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 A117644 Number of distinct pairs a < b with nonzero decimal digits such that a + b = 10^n. 2
 4, 45, 369, 2961, 23697, 189585, 1516689, 12133521, 97068177, 776545425, 6212363409, 49698907281, 397591258257, 3180730066065, 25445840528529, 203566724228241, 1628533793825937, 13028270350607505, 104226162804860049, 833809302438880401, 6670474419511043217, 53363795356088345745 (list; graph; refs; listen; history; text; internal format)
 OFFSET 1,1 COMMENTS From Chai Wah Wu, Sep 21 2016: (Start) Proof that a(n) = 9*a(n-1) - 8*a(n-2) for n > 3: Here x and y denote numbers with no zero decimal digits. Decompose a(n) as a(n) = b(n) + c(n) where b(n) is the numbers of pairs x > y such that x and y have the same number of digits and x + y = 10^n. Note that if n > 1 and x + y = 10^n, then x <> y. If x > y are pairs of numbers of n digits that add to 10^n, then prepending x with the digit 8 and y with the digit 1 creates a pair of numbers of n+1 digits that add to 10^n. Similarly if we prepend x with 1 and y with 8. We can also prepend the pairs of digits (7,2), (6,3) and (5,4) to x and y and to y and x. All pairs that contribute to b(n+1) can be constructed this way. This means that b(n+1) = 8*b(n) for n > 1. Similarly prepending the digit 9 to x or y will result in a pair of numbers with n + 1 and n digits respectively that add to 10^(n+1). If x > y and x has n digits and y has < n digits with x + y = 10^n, then prepending the digit 9 to x results in a pair of numbers with n+1 and < n digits respectively that add to 10^(n+1). All pairs of numbers that contribute to the count c(n+1) can be constructed this way. This means that c(n+1) = 2*b(n) + c(n) for n > 1. Thus a(n+1) = b(n+1) + c(n+1) = 9*b(n) + b(n) + c(n) = 9*(a(n) - c(n)) + 8*b(n-1) + 2*b(n-1) + c(n-1) = 9*a(n) - 9*(2*b(n-1)+c(n-1)) + 10*b(n-1) + c(n-1) = 9*a(n) - 8*b(n-1) - 8*c(n-1) = 9*a(n) - 8*a(n-1). The reason the recurrence relation a(n) = 9*a(n-1) - 8*a(n-2) fails for n = 3 is because for n = 1 there are two numbers, 5 and 5, which sums to 10, but they are equal to each other. This pair does not contribute to b(1), but they can be used to construct pairs in the counts b(2) and c(2). In particular, for b(2) we have the pairs (85, 15), (75, 25), (65, 35), (55, 45) and for c(2) we have the pair (95,5). Thus these extra pairs results in b(2) = 8*b(1) + 4 and c(2) = 2*b(1) + c(1) + 1. (End) LINKS Chai Wah Wu, Table of n, a(n) for n = 1..500 FORMULA From Chai Wah Wu, Sep 19 2016: (Start) a(n) = 9*a(n-1) - 8*a(n-2) for n > 3. G.f.: x*(-4*x^2 + 9*x + 4)/((x - 1)*(8*x - 1)). (End) a(n) = 9*(9*8^n-16)/112 for n>1. - Colin Barker, Sep 22 2016 EXAMPLE 10 = 1 + 9 = 2 + 8 = 3 + 7 = 4 + 6 making 4 different pairs, thus a(1) = 4. MAPLE P:=proc(n)local i, j, k, ok, count; count:=0; for i from 1 by 1 to n/2-1 do ok:=0; k:=i; while k>0 do j:=frac(k/10)*10; if j=0 then ok:=1; fi; k:=trunc(k/10); od; k:=n-i; while k>0 do j:=frac(k/10)*10; if j=0 then ok:=1; fi; k:=trunc(k/10); od; if ok=1 then count:=count+1; fi; od; print(n/2-1-count); end: P(1000); MATHEMATICA Table[Function[n, Length@ DeleteCases[Transpose@ {#, n - #}, w_ /; Or[MatchQ @@ w, Total@ Boole@ Map[DigitCount[#, 10, 0] > 0 &, w] > 0]] &@ Range@ Floor[n/2]][10^n], {n, 6}] (* Michael De Vlieger, Sep 19 2016 *) PROG (PARI) nonzerodigits(n)=while(n, if(n%10, n\=10, return(0))); 1 a(N)=N=10^N; sum(n=1, N/2-1, nonzerodigits(n)&nonzerodigits(N-n)) (PARI) Vec(x*(-4*x^2 + 9*x + 4)/((x - 1)*(8*x - 1)) + O(x^30)) \\ Colin Barker, Sep 22 2016 CROSSREFS Sequence in context: A273848 A123650 A122910 * A232729 A055602 A073565 Adjacent sequences:  A117641 A117642 A117643 * A117645 A117646 A117647 KEYWORD nonn,base,easy AUTHOR Paolo P. Lava and Giorgio Balzarotti, Apr 10 2006 EXTENSIONS Extension, new description and program from Charles R Greathouse IV, Aug 05 2010 a(9)-a(13) from Donovan Johnson, Aug 27 2010 More terms from Chai Wah Wu, Sep 22 2016 STATUS approved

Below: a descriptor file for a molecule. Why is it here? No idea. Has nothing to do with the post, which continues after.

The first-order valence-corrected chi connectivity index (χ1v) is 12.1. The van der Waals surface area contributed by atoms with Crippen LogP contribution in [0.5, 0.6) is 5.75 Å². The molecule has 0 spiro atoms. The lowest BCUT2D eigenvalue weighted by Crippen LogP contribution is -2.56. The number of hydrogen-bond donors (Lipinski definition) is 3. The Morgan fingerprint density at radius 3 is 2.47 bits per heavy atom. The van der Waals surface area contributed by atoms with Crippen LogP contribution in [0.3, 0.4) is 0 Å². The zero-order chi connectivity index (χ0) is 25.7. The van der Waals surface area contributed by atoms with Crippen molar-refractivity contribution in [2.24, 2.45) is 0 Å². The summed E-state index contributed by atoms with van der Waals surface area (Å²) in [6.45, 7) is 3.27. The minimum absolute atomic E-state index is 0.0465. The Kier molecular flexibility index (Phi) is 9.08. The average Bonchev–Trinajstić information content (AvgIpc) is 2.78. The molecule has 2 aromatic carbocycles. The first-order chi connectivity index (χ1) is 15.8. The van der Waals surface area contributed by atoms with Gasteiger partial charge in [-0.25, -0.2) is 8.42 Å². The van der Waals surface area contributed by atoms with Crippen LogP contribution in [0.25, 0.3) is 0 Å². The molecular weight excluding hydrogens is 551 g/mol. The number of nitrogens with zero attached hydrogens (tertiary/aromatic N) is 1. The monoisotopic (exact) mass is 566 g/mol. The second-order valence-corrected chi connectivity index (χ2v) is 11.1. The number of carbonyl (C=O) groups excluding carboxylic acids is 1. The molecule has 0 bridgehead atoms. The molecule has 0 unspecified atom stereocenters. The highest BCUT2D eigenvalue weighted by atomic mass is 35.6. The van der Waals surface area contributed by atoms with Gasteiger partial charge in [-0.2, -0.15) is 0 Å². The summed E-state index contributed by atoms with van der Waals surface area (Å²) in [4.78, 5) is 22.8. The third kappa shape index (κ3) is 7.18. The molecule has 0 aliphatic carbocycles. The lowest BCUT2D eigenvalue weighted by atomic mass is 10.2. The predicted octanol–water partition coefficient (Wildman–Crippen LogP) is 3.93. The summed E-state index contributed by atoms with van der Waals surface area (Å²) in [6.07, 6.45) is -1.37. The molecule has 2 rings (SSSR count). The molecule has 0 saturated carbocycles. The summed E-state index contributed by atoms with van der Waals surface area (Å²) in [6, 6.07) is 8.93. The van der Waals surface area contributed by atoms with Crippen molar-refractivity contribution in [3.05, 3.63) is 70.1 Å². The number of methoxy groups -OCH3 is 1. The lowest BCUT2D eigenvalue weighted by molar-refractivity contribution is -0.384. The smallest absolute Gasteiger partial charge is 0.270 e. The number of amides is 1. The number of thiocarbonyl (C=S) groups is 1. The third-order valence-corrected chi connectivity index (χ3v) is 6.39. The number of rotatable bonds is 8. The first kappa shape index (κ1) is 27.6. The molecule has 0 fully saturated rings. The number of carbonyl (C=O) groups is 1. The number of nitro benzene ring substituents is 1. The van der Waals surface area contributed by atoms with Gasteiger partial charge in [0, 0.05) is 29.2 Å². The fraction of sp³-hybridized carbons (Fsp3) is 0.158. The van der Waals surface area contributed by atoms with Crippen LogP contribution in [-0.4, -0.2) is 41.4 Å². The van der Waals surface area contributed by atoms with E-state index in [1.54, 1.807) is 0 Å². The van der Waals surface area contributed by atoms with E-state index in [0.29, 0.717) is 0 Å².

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Last modified November 20 14:54 EST 2019. Contains 329337 sequences. (Running on oeis4.)